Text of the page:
How i made sense of Co routines in Kotlin- Part 1

No, this article is not going to describe what co routines are and what suspend functions are. Nor will it add a bunch of co routine code samples that you can find elsewhere on the internet. What this is about however is my crude journey into understanding how actually co routines make things so simple, what exactly happens when you call a suspend function and what exactly the Oft repeated phrases stopping and resuming a suspend function mean.

Trying to make code look simple while executing background threads has been a favorite pastime of mine. When i started building Android apps , the first way of executing work on background threads that i came across was that of AsyncTask. In AsyncTask you had to implement multiple methods in order to switch between the background thread and the main thread. In case you have forgotten here is what it looked like,

As you can see it clearly is not something that is easy on the eye. Just a little thing though , save a snapshot of the above code sample in your mind and later on in the article you will see how co routines actually accomplish something similar under the hood.

About a year and a half ago , i started to work with RXJava. I had known of RXJava from the very beginning of my Software career (around 2016) but i had always hesitated to use it because of how alien its code samples looked like. FlatMap, Single, Flowable, Zip and other obscure terms had then played a vital role in preventing me from actually using it. But then, when you have nothing better to do , you end up tackling previously ignored challenges and that’s exactly what i did. I started working with RXJava, used it in my projects and sort of become an evangelist for its use.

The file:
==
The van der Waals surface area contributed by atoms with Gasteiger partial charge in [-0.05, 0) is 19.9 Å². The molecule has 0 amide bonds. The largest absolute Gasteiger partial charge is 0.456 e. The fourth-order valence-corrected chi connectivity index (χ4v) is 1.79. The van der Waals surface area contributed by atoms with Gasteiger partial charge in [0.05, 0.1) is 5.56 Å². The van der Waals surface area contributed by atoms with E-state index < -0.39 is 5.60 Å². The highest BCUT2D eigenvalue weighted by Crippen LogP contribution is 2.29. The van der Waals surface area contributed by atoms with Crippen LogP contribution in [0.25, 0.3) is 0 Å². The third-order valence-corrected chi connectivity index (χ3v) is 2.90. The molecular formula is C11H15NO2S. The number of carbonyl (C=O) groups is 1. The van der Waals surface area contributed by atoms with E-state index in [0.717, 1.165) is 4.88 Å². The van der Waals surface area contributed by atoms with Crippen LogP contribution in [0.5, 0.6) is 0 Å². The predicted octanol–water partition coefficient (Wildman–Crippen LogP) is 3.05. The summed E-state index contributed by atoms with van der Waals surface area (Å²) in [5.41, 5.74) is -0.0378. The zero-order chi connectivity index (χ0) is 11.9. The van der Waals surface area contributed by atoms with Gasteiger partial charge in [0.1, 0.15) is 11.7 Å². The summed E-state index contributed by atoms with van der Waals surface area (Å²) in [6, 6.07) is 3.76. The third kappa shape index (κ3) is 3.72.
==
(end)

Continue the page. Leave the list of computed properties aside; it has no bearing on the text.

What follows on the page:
At present , i have no plans of stopping the use of RXJava and instead intend to learn about the RX operators that i have not used yet and introduce them into my code. However when you are a Software developer , you always have to keep updating your arsenal of skills and in the process you end up learning new things without actually trying to and it so happened that i started learning Kotlin just because it was what everyone was doing.

Ok hold on , i resent where this article is going and i will no longer recount what happened in the past. Lets just dive right into what i learned over the past few days (Trust me Dear reader, newbie to newbie, what i learned is quite simple to understand but is very enlightening). The below piece of code starts a blocking co routine which will wait till all of the co routines it has launched end. In the backgroundStuff method , we start a thread , sleep for two seconds and call the resumeWith method with a message which then takes us back to the main thread where we print the message.

If you are me three or four days ago , you would be nodding your head because its quite apparent whats happening when you look at the code. Basic Co routine stuff right? Yeah maybe with a niggling caveat. What is a suspendCoroutine by the way? And what is the “it” object here that you are calling the resumeWith() method on? Most examples online don’t mention it so why would i choose it to get started with? Its probably because it reminds me of JavaScript Promises and i didn’t have a pretty tough time understanding them.

Lets go through the documentation for suspendCoroutine first and see what it has to say. There is a little more on the documentation site but this should be enough for now.

Statement 1

Obtains the current continuation instance inside suspend functions and suspends currently running coroutine.

So what is continuation and what is the currently running co routine? To get the official view on the matter lets check out the documentation for Continuation

Statement 2

interface Continuation<in T>

Interface representing a continuation after a suspension point that returns value of type T